Brazil’s new Anti-Bribery Law gives credit to companies that have compliance programs in place and requires the Federal Government to issue a regulation on compliance programs. More than two months after the Law came into force, the regulation has not yet been published.
The Office of the Federal Comptroller General (“CGU“), the body with authority to investigate and sanction illegal acts prohibited by the law that are committed against foreign Public Administrations (CGU also has concurrent authority to investigate local bribery at the Federal Executive level) was involved in drafting the new law and the required regulation. The regulation drafted by CGU has been waiting for Presidential approval for the last months and is expected to be published any day now.
An earlier post discussed the main areas that are expected to be part of the upcoming regulation. The regulation will not be limited just to describing the criteria for evaluation of compliance programs. Jorge Hage, the head of CGU, and other representatives of the entity have been participating in public events and discussing the new Anti-Bribery law (see here and here) and are providing additional information about the upcoming regulation. The additional aspects discussed recently are highlighted below:
Criteria for evaluation of compliance programs. CGU representatives have indicated that the criteria for evaluation of compliance programs will be based on three pillars: the structure of the program; specifics about the legal entity; and an evaluation of the program’s efficiency.
The first pillar (the structure of the compliance program itself) will include consideration of the existence of mechanisms for reporting suspected or actual misconduct, training, code of conduct, policies and procedures, periodic risk assessments, and application of disciplinary measures against employees (and senior management too) involved in wrongdoing.
Under the second pillar, the compliance needs and particular risks associated with the business of the legal entity will be taken into consideration. This includes the number of employees, complexity of corporate structure, industry and region in which the company operates, level of interaction with the public officials, and use of third parties. CGU made clear that compliance programs should be tailored to the company’s needs and risks and has indicated that “one-size-fits-all” programs will not be accepted.
The third pillar will consist of a case-by-case verification on whether or not the program is actually applied (that it is not a “paper program”). The efficiency of the program and its effectiveness will also be assessed. CGU indicated that it will give limited credit for compliance programs (if any) in cases where the management of the company is involved in the wrongdoing. In that context, a good tone at the top is essential.
Evaluation of compliance programs will play an important role in the enforcement of the new law. CGU indicated that it plans to give substantial credit to companies that have effective compliance programs in place. The entity has an internal unit that is responsible primarily for evaluating compliance programs (investigations and litigation related to the new Anti-Bribery law will not be conducted by this area).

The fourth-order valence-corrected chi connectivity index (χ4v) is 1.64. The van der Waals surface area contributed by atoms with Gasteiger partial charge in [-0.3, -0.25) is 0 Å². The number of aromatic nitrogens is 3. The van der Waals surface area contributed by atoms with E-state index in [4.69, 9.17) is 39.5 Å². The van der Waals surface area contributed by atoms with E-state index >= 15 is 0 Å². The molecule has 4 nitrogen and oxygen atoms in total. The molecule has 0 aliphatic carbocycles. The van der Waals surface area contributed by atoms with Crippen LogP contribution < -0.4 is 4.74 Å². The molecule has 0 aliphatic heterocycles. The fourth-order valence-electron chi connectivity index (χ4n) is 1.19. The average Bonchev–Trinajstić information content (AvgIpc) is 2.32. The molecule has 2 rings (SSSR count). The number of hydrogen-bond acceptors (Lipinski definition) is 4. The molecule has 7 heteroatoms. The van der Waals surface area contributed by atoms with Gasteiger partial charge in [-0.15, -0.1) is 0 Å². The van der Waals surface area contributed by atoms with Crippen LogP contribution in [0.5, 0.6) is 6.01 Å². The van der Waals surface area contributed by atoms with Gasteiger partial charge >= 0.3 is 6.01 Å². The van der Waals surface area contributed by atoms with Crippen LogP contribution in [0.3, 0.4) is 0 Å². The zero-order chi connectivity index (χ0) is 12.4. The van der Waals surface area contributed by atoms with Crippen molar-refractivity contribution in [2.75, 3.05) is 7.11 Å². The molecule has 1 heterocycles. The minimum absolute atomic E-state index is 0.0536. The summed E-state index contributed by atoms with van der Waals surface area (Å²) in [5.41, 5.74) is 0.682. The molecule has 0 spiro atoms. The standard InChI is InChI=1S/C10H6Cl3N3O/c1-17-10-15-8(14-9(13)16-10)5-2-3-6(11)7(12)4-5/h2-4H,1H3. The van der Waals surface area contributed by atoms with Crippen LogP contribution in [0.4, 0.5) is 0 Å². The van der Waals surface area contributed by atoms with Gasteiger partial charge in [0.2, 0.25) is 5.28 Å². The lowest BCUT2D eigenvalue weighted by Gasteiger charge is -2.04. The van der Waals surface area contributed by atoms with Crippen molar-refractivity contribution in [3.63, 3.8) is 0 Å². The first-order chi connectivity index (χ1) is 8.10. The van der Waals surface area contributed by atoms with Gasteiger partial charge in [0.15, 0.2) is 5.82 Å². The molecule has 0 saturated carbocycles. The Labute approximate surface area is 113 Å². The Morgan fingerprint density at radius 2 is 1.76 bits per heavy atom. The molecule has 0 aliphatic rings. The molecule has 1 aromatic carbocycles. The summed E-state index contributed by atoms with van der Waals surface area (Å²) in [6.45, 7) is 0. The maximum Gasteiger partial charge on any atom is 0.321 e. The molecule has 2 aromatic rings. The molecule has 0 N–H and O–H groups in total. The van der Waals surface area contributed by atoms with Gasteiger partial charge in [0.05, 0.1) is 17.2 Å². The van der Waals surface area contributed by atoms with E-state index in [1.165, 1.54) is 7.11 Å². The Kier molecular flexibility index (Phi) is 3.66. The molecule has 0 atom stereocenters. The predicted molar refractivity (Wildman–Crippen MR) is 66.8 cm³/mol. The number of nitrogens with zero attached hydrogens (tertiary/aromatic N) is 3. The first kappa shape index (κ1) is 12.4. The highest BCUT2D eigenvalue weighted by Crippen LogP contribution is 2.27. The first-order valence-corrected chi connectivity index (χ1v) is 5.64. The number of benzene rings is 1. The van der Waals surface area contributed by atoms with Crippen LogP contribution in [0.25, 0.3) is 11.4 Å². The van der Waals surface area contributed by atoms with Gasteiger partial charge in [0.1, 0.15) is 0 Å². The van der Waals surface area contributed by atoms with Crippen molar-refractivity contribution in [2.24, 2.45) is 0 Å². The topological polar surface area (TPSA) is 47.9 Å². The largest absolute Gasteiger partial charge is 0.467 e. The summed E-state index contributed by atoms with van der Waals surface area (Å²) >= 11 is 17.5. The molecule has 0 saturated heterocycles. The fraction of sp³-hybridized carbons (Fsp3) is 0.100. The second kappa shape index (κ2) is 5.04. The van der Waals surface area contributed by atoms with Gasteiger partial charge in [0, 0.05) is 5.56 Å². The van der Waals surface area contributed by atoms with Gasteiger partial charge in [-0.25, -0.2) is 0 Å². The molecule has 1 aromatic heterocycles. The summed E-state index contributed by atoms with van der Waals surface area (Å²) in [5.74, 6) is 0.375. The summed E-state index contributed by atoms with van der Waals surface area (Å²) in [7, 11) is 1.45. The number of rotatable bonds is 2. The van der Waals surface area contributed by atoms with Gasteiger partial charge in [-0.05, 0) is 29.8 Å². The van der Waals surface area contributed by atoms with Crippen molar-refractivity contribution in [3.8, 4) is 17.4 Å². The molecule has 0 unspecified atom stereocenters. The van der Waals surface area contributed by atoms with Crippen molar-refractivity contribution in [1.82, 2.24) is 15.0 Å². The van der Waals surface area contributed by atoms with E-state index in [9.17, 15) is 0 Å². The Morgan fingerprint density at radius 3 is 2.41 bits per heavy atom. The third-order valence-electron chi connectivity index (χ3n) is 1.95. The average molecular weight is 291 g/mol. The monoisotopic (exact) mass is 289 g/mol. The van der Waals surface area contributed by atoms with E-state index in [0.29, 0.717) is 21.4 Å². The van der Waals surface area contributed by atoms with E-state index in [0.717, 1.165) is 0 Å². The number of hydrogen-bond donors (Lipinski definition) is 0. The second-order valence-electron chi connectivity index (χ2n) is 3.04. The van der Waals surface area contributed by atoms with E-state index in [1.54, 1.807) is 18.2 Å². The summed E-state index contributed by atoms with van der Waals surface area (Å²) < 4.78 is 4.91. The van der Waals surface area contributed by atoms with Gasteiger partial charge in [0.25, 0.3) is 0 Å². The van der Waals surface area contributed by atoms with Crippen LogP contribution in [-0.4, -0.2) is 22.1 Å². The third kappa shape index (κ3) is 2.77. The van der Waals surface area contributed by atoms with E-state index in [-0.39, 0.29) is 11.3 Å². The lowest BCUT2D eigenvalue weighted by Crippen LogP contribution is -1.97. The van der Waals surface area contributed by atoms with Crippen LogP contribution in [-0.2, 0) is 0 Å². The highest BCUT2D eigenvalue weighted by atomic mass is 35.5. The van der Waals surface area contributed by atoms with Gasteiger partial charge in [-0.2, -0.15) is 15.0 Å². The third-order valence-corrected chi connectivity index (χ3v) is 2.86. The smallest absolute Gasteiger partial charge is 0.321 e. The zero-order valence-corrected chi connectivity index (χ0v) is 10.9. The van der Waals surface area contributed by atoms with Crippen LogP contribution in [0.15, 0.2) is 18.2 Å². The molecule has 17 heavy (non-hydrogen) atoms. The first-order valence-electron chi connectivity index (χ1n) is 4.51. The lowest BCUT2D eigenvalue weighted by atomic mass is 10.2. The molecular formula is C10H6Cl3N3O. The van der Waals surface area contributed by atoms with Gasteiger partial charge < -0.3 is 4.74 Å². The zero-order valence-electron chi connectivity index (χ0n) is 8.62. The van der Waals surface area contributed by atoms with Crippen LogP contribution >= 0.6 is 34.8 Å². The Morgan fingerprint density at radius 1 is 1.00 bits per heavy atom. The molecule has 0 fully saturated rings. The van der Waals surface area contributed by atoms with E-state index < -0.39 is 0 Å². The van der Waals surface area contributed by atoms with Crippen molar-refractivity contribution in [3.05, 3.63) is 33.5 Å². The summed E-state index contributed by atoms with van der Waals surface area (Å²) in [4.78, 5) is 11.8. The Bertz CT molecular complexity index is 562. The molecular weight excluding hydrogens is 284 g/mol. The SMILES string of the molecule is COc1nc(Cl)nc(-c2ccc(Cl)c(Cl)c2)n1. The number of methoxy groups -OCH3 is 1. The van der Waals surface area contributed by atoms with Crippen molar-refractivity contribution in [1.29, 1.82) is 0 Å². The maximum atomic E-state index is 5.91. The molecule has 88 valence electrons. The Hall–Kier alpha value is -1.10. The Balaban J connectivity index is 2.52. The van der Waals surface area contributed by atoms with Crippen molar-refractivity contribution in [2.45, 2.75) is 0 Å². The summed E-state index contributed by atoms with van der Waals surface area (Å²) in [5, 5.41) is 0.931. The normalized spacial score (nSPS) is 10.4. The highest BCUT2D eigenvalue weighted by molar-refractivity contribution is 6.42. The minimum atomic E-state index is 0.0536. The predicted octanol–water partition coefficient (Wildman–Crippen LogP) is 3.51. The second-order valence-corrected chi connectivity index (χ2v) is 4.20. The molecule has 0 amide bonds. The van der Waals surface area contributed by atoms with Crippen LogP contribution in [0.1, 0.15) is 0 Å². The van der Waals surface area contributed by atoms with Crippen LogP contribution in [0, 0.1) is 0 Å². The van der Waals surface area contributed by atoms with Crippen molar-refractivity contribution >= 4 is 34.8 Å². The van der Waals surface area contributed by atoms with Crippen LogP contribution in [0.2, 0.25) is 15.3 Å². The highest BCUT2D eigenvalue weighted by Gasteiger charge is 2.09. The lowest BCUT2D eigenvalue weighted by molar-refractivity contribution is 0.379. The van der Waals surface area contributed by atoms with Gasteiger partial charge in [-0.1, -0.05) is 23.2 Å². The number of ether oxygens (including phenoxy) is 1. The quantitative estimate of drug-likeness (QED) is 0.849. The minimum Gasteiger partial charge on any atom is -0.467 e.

Clarification of CGU’s concurrent jurisdiction. CGU has authority to investigate, process and sanction illegal acts committed against foreign Public Administrations. At the Federal Executive Branch level, CGU will also have concurrent authority to initiate administrative proceedings against legal entities as well as to audit the progress of proceedings handled by other authorities. The regulation is expected to provide further details about the types of situations in which CGU’s concurrent jurisdiction will operate.
Further clarification on leniency agreements. The new Anti-Bribery law allows authorities to enter into leniency agreements with legal entities, provided they effectively collaborate with the investigations and with the administrative proceeding; that such collaboration results in the identification of the ones involved in the violation, when applicable; and that information and documents proving the illegal acts under investigation are rapidly obtained. The regulation is expected to provide further details about the parameters for celebration of leniency agreements.
Detailed administrative procedure. Articles 8 to 15 of the new Anti-Bribery law sets forth some basic procedural rules for the application of administrative sanctions (i.e., fine and publication of the condemnatory decision). Representatives of CGU say that the regulation will further detail the procedural rules in order to provide more certainty about it.
At the State level, the States of Tocantins, São Paulo and Paraná have issued regulations on the new law (see regulations here, here and here, respectively). Discussions about the regulation at the State level have taken place recently at the National Council from the Brazilian States Internal Control Body (CONACI). Apparently, States are waiting for the publication of the Federal Regulation to use it as a model.
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Post authored by Carlos Henrique da Silva Ayres, FCPAméricas Contributor